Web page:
New accreditation of engineering in universities in Kenya has left out numerous programs after the country’s professional engineers’ body said their degrees don’t meet the requirements for graduates to qualify as professional engineers.

The Engineers Board of Kenya has approved only 25 undergraduate engineering programs offered at public and private universities. Those in 17 others, with an estimated 1,000 engineering undergraduates, were not accredited, even though they were approved by the government agency that regulates university education in the East African country.

Board Registrar Nicholas Mulinge says the new accreditation of engineering programs is based on new legislation that gave the board the mandate to certify all engineering programs offered by public and private universities. He says a review found many did not satisfy minimum academic requirements of graduate engineers to practice.

Disagreement on the mandates of the government education agency and the engineers' board has been blamed for the  accreditation controversy.

For the engineering programs to be accredited, they must meet criteria in program design, curriculum, adequate faculty and training facilities, infrastructure, and duration of training.

 “The problem is that the universities approved engineering courses without regard to professional engineering regulations because they thought the universities are autonomous entities,” says Mulinge.

Some universities also do not have enough qualified lecturers, and some of the programs are “deficient in content, which may require students who have completed the five-year training course to re-sit additional units before they are certified as engineers to practice in Kenya," he adds.

University of Nairobi engineering program head Bernard Njoroge says the regulation for engineering training and professional practice is necessary because the “accreditation requirement for engineering programs is the practice the world over.”

He says his university is striving for a ratio of one engineering lecturer to 14 students.

At Kenyatta University, a public university whose engineering programs are yet to be accredited, management is seeking faculty in its engineering department, particularly practitioners from countries such as India, “which has really good trained engineers,” says deputy Vice Chancellor John Okumu

Engineers' board chairman Main Wanjau says universities must ensure their programs are “intellectually credible, [and] meet national needs and the needs of students and other stakeholders.”

He says universities with unaccredited programs have failed to ensure sufficient numbers of full time faculty members for “adequate levels of student-lecturer interaction, student counseling and faculty participation on development, control and administration of curriculum.”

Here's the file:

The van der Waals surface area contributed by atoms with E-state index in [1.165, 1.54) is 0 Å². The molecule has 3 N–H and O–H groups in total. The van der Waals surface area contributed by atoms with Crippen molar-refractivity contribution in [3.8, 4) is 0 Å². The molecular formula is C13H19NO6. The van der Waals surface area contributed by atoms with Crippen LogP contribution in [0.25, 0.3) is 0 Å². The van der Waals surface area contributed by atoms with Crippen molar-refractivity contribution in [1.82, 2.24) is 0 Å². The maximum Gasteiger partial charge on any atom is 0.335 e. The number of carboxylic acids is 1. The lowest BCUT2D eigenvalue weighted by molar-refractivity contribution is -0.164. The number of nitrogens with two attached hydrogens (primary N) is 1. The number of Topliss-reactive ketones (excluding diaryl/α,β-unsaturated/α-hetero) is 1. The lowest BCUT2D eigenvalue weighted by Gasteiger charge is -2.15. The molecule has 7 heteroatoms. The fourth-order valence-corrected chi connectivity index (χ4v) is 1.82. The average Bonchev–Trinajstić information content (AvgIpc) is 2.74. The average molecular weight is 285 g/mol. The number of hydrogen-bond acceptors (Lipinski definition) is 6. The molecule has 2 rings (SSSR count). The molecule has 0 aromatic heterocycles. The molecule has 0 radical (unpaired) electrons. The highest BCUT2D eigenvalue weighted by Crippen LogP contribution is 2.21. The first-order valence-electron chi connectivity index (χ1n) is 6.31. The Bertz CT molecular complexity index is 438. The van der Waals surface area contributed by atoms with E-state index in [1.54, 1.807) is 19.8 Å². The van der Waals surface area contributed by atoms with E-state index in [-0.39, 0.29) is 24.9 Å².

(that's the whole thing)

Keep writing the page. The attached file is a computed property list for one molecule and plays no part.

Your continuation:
But Masinde Muliro University of Science and Technology, whose engineering programs are yet to be accredited, accuses the board of bias. “Although our structural engineering course meets all requirements, the board has not registered it,” says Deputy Vice Chancellor Joseph Rotich. 

University spokesman Bob Mbori says every university in Kenya is allowed to start an engineering program only after getting approval from its senate and from the Commission for University Education, "so the board cannot say that our programs are not up to standard.”

There are at least 3,000 undergraduates pursuing various engineering courses in public universities, and more will join in January.

Although Kenya has an estimated 8,700 engineers from Kenyan and foreign universities, the board has only licensed 2,000 to practice. For graduates to be licensed, they must have degrees from approved universities and three years of internship with approved companies.

The accreditation process is ongoing, with the engineers' board planning to approve programs that reapply if they satisfy minimum academic requirements for licensing graduates.

Joseph Schwartzman, chairman and CEO of Nairobi-based contractor H Young East Africa, says the competence and capability of new hires in Kenya’s construction sector have not been a major concern compared to “the increasing use of Chinese engineers for Kenyan projects.”

“In my view there is a general lack of professional engineers in the country but the quality of those who have graduated from local universities after undertaking approved engineering courses is as good as any other," he says. "The problem is that government is not addressing the concerns that Chinese engineers have taken up almost 80% of the major national projects,” he adds. Construction projects dominated by Chinese engineers are those financed by China.

Schwartzman, who is also treasurer of the Roads and Civil Engineering Contractors Association, says most of the foreign engineers, especially those from China, have not faced the same rigorous vetting process as their Kenyan counterparts.

“Our experience when we look at local construction projects is that if you placed a graduate engineer from a local university alongside some of the foreign ones holding jobs in these projects, Kenyans are by far more competent,” he says.

Schwartzman maintains the board should ensure that standards for the engineering curriculum and facilities in universities are internationally competitive, but also “there is need for the government and professional bodies to create an enabling environment for new hires and graduate engineers to showcase their competence and professional skills.”

In early December, Kenya’s President Uhuru Kenyatta expressed concern that China Road and Bridge Corp., which is constructing the $3.6-billion rail line linking the capital, Nairobi, with the port city of Mombasa, has failed to honor an earlier pledge to ensure that 40% of the project is locally provided, including personnel and construction material.